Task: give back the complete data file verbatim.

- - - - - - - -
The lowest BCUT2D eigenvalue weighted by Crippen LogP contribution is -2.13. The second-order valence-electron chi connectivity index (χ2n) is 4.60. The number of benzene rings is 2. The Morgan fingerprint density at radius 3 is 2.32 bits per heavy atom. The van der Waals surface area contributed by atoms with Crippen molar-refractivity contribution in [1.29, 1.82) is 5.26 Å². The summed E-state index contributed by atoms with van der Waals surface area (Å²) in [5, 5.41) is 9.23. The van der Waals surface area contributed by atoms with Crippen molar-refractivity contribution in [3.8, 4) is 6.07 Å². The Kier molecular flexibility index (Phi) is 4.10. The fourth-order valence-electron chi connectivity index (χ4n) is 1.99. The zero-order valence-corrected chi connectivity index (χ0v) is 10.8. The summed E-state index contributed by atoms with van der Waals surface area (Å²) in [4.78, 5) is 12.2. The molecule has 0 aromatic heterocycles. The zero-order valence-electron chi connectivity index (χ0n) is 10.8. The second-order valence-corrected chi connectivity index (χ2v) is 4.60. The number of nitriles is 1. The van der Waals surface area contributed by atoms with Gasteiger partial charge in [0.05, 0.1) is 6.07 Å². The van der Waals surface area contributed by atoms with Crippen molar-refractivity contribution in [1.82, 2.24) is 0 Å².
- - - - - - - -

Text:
The lowest BCUT2D eigenvalue weighted by Crippen LogP contribution is -2.13. The second-order valence-electron chi connectivity index (χ2n) is 4.60. The number of benzene rings is 2. The Morgan fingerprint density at radius 3 is 2.32 bits per heavy atom. The van der Waals surface area contributed by atoms with Crippen molar-refractivity contribution in [1.29, 1.82) is 5.26 Å². The summed E-state index contributed by atoms with van der Waals surface area (Å²) in [5, 5.41) is 9.23. The van der Waals surface area contributed by atoms with Crippen molar-refractivity contribution in [3.8, 4) is 6.07 Å². The Kier molecular flexibility index (Phi) is 4.10. The fourth-order valence-electron chi connectivity index (χ4n) is 1.99. The zero-order valence-corrected chi connectivity index (χ0v) is 10.8. The summed E-state index contributed by atoms with van der Waals surface area (Å²) in [4.78, 5) is 12.2. The molecule has 0 aromatic heterocycles. The zero-order valence-electron chi connectivity index (χ0n) is 10.8. The second-order valence-corrected chi connectivity index (χ2v) is 4.60. The number of nitriles is 1. The van der Waals surface area contributed by atoms with Gasteiger partial charge in [0.05, 0.1) is 6.07 Å². The van der Waals surface area contributed by atoms with Crippen molar-refractivity contribution in [1.82, 2.24) is 0 Å².